Will The “Right” Gear Make You A Better Player?

If you’re not grooving, all the gear in the world won’t save you

By Jon Liebman
Week of April 22, 2019

This week we published a compelling interview with Andrew Barta, founder of Tech 21, a well-known company that manufactures a variety of quality amps, pedals, and effects, including the wildly popular SansAmp. Tech 21 products have been used by bassists Geddy Lee, Michael Anthony, Rex Brown and Tom Petersson, and guitar players Richie Kotzen, Jeff “Skunk” Baxter, Randy Bachman, and Joe Walsh, to name a few. Even Les Paul loved what Tech 21 did for his sound.

Not to take anything away from players who are into effects, but when talking to a guy like Andrew, I can’t help but think about players whose electronically enhanced sound is such a big part of their voice, often their whole musical persona. Names like Bootsy Collins and Freekbass come to mind, as do Juan Alderete, and tone-aholic Bryan Beller.

Most players will tell you, “The sound comes from the hands.” But does it?

There’s an art to making music groove. If it sounds better when it’s electronically enhanced, tastefully, then go for it. But you’ve got to be a groover first, like Bootsy, Freekbass and the others (everybody says they already know that, but it’s worth restating anyway).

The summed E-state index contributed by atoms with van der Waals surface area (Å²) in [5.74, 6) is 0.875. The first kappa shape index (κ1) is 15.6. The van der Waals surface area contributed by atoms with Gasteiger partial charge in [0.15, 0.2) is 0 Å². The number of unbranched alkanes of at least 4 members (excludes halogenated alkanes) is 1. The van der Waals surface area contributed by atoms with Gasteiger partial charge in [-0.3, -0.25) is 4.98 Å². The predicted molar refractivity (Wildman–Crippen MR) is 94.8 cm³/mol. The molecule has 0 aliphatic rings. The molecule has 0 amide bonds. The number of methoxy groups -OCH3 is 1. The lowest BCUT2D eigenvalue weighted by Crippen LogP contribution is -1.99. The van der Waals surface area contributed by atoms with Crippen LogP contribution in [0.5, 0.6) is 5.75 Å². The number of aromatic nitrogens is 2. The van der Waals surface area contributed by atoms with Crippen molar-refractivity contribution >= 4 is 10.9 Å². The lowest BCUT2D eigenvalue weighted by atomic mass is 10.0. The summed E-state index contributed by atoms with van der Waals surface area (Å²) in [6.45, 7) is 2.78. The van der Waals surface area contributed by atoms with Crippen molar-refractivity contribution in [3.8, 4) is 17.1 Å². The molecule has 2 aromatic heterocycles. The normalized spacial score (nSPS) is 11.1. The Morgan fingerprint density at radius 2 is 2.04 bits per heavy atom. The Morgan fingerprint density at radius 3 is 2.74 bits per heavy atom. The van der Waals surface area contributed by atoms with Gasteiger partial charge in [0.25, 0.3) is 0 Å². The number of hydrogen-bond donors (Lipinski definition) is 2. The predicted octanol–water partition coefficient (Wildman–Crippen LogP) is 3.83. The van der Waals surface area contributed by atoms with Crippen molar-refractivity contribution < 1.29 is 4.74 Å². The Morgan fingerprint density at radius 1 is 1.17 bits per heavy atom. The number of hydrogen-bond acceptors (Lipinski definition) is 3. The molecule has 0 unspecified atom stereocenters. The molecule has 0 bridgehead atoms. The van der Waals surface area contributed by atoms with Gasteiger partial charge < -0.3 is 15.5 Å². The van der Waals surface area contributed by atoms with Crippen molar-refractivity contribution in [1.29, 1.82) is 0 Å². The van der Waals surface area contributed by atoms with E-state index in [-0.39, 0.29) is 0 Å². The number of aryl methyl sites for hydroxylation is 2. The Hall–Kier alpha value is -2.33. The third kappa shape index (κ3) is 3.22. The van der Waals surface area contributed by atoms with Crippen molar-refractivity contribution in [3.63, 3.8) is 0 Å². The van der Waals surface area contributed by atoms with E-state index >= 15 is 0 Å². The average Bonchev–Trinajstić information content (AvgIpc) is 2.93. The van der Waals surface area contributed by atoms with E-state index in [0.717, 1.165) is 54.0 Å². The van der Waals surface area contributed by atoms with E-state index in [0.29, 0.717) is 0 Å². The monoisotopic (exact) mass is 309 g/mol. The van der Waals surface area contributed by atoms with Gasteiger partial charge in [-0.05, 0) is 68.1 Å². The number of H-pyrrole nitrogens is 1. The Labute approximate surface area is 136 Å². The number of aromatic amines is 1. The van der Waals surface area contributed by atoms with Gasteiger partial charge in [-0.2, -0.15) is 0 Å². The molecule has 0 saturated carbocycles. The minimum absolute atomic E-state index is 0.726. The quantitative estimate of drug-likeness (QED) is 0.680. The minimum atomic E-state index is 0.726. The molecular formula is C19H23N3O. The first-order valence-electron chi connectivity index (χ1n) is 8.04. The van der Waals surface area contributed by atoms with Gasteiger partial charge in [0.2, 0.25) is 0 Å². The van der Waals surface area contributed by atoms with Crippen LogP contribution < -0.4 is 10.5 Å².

In our courses at FBPO, the focus is on helping you become a better bass player. When our members spend time on lessons like Building Bass Lines, Sight Reading, Slapping, or even our newest addition, 6-String Bass, we make sure they’re emphasizing musicality, groove, and making the music feel good.

Sound enhancers, pre-amps, signal processors, etc., all have their places. Just don’t rely on them when it comes time to do your job as the bass player. You can have all the chorus, delay, flange, and octavers you want, as long as they’re used to enhance the music, not be the music. When the “music” sounds like someone is just pushing buttons, that’s when I’m outta there.

It can be done. Don’t fall for the “whoever has the most toys wins” trap.

Have a thought on the subject? Leave a comment below and let us know what you think. In the meantime, watch my interview with Andrew here.

Learn Bass Online!

Comments on Will The “Right” Gear Make You A Better Player?

  1. Bob Burnham says:

    GOOD GEAR is easier to play, and has always enhanced MY experience. The groove is easier to get when you’re feeling the tone. I wanted to buy the Jack Bruce signature Warwick, but I didn’t have the EXTRA $1000 it cost at the time. It was light as a feather and played like butter. But my Fender American Deluxe 5 string (tho heavier in weight) came home with me that night and has been my #1 since. When I sat in with Mark Pasman’s supersession he commented on the tone and the groove felt right to me. Fender has that 2-battery active electronics that gave me the clean bottom (especially with the low B string) I craved, and I never use any special effects between the bass and amp.

Leave a Reply

Your email address will not be published. Required fields are marked *